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Exploring discourse and ideology through corpora

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Edited By Miguel Fuster Márquez, José Santaemilia, Carmen Gregori-Signes and Paula Rodríguez-Abruñeiras

This book explores discourse mainly through corpus linguistics methods. Indeed, Corpus-Assisted Discourse Studies has become a widely used approach for the critical (or non-critical) analysis of discourses in recent times. The book focuses on the analysis of different kinds of discourse, but most particularly on those which attempt to unveil social attitudes and values. Although a corpus methodology is deemed crucial in all research found here, it should not be inferred that a single, uniform technique is applied, but a wide variety of them, often shaped by the software which has been used. Also, more than one (qualitative or quantitative) methodology or drawing from various relevant sources is often called for in the critical analysis of discourses.

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Evaluation in Theresa May’s political discourse: A study of the PM’s seminal Brexit speeches: Ana Belén Cabrejas-Peñuelas and Rosana Dolón

Ana Belén Cabrejas-Peñuelas and Rosana Dolón

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That language is rife with linguistic mechanisms to express the speaker’s or writer’s personal attitudes and assessments has been demonstrated by many researchers (Hunston/Thompson 2000, Martin/White 2005, Simon-Vandenbergen 2008, Cabrejas-Peñuelas/Díez-Prados 2014, Díez-Prados/Cabrejas-Peñuelas 2018). Several labels have been used to refer to language expressing opinion, including evidentiality (Chafe 1986), hedging (Hyland 1996), evaluation (Thompson/Hunston 2000), appraisal (Martin/White 2005) and stance (Conrad/Biber 2000). The difference between them lies in the perspective taken and methodology used. Despite the differences, all of them focus on the meaning of the speaker’s assessments, the linguistic realizations of stance and the functions of evaluation in expressing the speaker’s opinion, in building and maintaining relations between speaker/writer and listener/reader and in organizing discourse (Thompson/Hunston 2000: 6).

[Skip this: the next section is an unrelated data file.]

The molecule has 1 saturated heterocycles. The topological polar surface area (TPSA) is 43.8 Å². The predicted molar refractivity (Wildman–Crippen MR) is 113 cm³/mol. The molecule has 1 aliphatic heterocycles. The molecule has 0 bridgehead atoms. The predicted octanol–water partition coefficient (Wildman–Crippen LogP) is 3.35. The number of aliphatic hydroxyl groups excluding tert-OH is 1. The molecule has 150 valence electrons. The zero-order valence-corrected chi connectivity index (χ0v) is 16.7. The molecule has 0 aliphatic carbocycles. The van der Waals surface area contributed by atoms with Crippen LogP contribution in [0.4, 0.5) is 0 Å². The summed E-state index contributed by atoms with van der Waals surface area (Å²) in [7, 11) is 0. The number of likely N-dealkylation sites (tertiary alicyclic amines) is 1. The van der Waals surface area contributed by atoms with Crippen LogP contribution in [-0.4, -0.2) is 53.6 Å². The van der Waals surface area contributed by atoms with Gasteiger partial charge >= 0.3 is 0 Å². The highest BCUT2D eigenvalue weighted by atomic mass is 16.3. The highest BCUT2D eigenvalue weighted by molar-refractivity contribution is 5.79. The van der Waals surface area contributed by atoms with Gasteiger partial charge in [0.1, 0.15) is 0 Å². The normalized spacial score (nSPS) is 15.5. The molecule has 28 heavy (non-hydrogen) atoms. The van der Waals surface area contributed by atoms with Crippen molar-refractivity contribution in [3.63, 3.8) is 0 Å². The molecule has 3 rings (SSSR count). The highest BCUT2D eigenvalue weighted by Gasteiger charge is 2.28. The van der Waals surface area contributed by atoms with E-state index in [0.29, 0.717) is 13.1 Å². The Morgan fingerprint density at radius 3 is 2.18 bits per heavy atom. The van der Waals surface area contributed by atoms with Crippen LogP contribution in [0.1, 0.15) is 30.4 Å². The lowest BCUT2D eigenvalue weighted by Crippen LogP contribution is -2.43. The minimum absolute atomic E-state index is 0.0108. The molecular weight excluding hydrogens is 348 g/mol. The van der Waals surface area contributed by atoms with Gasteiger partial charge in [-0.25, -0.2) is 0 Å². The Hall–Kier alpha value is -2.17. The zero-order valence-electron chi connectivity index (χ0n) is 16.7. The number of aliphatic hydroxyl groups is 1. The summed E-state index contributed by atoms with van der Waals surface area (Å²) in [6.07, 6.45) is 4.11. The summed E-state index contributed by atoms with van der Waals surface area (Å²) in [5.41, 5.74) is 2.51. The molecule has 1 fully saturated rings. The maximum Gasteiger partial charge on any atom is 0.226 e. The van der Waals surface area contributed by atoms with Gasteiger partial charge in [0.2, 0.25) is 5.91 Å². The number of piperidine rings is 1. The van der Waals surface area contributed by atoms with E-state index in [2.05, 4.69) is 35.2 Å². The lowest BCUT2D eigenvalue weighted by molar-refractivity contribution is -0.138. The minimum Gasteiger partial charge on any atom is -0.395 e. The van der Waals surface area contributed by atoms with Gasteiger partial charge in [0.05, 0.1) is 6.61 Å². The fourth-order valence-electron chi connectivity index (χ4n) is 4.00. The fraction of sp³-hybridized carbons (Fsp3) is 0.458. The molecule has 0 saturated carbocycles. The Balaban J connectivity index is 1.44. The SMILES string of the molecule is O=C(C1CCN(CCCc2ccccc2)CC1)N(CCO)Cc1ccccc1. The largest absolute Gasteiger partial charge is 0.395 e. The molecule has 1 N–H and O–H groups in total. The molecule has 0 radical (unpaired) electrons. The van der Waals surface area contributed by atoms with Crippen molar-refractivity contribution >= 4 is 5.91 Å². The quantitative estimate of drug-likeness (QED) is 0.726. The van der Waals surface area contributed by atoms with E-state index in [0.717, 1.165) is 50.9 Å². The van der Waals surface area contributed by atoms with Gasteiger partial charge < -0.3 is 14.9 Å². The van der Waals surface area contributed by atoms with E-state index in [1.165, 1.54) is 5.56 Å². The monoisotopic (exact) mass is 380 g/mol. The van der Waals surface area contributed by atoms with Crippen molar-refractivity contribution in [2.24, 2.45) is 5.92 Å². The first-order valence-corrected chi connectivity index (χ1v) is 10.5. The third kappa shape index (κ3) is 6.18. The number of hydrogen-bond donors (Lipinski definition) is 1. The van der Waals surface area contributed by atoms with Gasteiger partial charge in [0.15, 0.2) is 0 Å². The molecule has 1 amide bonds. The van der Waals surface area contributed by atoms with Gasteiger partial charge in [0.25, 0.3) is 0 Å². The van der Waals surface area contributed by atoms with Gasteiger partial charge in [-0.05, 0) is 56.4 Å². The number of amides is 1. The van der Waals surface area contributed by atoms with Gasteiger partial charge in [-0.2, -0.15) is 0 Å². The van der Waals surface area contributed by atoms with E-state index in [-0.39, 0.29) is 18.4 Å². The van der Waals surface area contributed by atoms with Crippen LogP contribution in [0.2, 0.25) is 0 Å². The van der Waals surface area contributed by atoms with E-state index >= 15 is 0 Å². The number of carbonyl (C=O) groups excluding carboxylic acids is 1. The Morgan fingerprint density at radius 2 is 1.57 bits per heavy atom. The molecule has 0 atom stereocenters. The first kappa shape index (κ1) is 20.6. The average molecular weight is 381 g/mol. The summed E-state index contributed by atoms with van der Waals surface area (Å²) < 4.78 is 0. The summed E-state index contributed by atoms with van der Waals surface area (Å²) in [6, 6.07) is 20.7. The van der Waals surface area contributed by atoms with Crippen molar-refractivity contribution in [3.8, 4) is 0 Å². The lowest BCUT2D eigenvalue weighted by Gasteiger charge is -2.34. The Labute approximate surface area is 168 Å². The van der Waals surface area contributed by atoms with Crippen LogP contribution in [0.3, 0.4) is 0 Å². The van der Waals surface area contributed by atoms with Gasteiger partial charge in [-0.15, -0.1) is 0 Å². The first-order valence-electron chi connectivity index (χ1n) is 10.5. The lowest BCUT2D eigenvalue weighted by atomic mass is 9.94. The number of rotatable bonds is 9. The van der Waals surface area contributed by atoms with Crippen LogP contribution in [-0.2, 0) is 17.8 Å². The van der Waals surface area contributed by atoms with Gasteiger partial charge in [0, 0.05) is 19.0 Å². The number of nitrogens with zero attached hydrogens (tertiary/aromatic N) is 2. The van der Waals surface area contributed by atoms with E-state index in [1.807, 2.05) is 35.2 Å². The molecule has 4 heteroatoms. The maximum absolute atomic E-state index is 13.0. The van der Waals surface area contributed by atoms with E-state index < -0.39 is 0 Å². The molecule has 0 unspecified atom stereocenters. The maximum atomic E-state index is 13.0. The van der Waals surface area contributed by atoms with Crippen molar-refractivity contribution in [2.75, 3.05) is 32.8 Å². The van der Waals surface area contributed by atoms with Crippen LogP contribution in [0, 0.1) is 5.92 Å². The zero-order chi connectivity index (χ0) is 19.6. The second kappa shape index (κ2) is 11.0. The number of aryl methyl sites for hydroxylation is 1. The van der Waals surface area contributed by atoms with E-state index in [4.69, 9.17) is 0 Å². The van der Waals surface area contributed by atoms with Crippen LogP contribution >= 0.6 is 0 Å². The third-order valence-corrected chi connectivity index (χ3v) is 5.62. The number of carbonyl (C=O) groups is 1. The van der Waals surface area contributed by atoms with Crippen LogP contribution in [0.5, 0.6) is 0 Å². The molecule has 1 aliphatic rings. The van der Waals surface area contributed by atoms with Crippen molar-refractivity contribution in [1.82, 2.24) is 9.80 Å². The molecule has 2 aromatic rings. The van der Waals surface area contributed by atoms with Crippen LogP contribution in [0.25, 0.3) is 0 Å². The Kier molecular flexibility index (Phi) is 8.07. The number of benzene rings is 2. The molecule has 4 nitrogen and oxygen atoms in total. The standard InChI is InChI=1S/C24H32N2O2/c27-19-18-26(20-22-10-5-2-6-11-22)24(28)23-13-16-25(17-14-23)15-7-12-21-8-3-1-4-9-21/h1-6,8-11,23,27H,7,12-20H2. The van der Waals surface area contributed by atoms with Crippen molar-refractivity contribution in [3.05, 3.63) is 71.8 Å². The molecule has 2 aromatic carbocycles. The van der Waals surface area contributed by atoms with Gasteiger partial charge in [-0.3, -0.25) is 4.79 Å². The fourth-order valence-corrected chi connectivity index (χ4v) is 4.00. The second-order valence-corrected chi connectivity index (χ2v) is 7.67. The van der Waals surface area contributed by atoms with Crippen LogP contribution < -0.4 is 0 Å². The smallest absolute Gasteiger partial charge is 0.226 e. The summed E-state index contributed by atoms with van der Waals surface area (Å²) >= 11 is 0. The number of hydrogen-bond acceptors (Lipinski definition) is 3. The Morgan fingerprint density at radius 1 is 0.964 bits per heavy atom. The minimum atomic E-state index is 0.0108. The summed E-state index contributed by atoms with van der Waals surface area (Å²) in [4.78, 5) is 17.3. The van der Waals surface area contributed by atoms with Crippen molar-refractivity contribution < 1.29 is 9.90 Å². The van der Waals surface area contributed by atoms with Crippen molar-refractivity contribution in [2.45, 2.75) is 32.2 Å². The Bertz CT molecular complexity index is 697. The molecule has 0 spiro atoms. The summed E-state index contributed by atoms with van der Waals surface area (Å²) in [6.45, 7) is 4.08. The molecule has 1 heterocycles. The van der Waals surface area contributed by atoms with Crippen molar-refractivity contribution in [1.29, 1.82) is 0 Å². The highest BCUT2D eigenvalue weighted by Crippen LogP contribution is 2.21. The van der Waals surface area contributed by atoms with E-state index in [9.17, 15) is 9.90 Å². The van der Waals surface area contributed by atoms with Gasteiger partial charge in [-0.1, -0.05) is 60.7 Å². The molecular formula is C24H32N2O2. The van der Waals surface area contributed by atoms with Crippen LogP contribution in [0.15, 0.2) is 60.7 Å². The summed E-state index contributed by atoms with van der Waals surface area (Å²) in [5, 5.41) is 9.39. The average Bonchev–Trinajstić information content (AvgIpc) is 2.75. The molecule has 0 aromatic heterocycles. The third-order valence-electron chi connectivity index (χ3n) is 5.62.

Political discourse in general, and political speeches in particular, is a type of persuasive discourse that serves politicians to show their attitudes when evaluating, opposing and supporting an idea or event. They do so by presenting their personal, but also that of the party, point of view on certain issues and, thus, distinguishing themselves from other opinions. This is why there is a good reason to express stance, i.e. criticizing contrary opinions and praising one’s own. There are indeed texts that show faceless stance – defined as “relative absence of all ←95 | 96→affective and evidential stance features” (Biber/Finegan 1989: 108) –; however, in cases in which politicians need to convince and appeal to the public, faceless stance seems unlikely to happen.

Ample research has been...

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